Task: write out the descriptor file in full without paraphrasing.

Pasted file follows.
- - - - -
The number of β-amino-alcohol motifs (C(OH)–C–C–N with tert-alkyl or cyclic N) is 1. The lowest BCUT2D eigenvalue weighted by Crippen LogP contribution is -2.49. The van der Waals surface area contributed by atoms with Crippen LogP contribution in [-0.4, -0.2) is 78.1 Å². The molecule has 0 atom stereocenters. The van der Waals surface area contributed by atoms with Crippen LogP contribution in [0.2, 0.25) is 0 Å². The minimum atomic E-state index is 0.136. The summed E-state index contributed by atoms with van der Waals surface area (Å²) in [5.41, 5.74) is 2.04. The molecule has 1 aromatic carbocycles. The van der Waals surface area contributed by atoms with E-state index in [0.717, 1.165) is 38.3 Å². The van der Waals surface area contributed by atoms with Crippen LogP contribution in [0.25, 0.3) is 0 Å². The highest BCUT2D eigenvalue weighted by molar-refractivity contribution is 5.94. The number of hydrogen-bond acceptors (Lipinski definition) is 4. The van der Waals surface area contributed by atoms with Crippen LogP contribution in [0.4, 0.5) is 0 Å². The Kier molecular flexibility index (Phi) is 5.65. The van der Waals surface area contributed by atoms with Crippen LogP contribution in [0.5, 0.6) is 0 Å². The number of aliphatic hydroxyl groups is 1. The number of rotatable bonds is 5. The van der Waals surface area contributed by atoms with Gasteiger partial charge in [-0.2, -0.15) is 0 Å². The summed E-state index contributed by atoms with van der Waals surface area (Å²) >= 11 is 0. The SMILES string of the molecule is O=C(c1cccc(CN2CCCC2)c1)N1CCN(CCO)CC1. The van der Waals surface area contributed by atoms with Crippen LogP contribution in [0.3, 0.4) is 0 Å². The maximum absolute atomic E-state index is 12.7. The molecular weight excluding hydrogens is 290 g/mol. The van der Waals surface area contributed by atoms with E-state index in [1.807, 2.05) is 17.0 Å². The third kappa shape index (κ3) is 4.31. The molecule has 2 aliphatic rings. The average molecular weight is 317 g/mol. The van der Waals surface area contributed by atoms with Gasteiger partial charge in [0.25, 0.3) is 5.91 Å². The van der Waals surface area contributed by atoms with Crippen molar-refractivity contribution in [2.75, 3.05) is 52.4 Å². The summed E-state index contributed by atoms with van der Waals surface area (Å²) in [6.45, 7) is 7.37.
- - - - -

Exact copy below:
The number of β-amino-alcohol motifs (C(OH)–C–C–N with tert-alkyl or cyclic N) is 1. The lowest BCUT2D eigenvalue weighted by Crippen LogP contribution is -2.49. The van der Waals surface area contributed by atoms with Crippen LogP contribution in [-0.4, -0.2) is 78.1 Å². The molecule has 0 atom stereocenters. The van der Waals surface area contributed by atoms with Crippen LogP contribution in [0.2, 0.25) is 0 Å². The minimum atomic E-state index is 0.136. The summed E-state index contributed by atoms with van der Waals surface area (Å²) in [5.41, 5.74) is 2.04. The molecule has 1 aromatic carbocycles. The van der Waals surface area contributed by atoms with E-state index in [0.717, 1.165) is 38.3 Å². The van der Waals surface area contributed by atoms with Crippen LogP contribution in [0.25, 0.3) is 0 Å². The highest BCUT2D eigenvalue weighted by molar-refractivity contribution is 5.94. The number of hydrogen-bond acceptors (Lipinski definition) is 4. The van der Waals surface area contributed by atoms with Crippen LogP contribution in [0.4, 0.5) is 0 Å². The Kier molecular flexibility index (Phi) is 5.65. The van der Waals surface area contributed by atoms with Crippen LogP contribution in [0.5, 0.6) is 0 Å². The number of aliphatic hydroxyl groups is 1. The number of rotatable bonds is 5. The van der Waals surface area contributed by atoms with Gasteiger partial charge in [-0.2, -0.15) is 0 Å². The summed E-state index contributed by atoms with van der Waals surface area (Å²) >= 11 is 0. The SMILES string of the molecule is O=C(c1cccc(CN2CCCC2)c1)N1CCN(CCO)CC1. The van der Waals surface area contributed by atoms with Crippen LogP contribution in [0.3, 0.4) is 0 Å². The maximum absolute atomic E-state index is 12.7. The molecular weight excluding hydrogens is 290 g/mol. The van der Waals surface area contributed by atoms with E-state index in [1.807, 2.05) is 17.0 Å². The third kappa shape index (κ3) is 4.31. The molecule has 2 aliphatic rings. The average molecular weight is 317 g/mol. The van der Waals surface area contributed by atoms with Gasteiger partial charge in [0.25, 0.3) is 5.91 Å². The van der Waals surface area contributed by atoms with Crippen molar-refractivity contribution in [2.75, 3.05) is 52.4 Å². The summed E-state index contributed by atoms with van der Waals surface area (Å²) in [6.45, 7) is 7.37.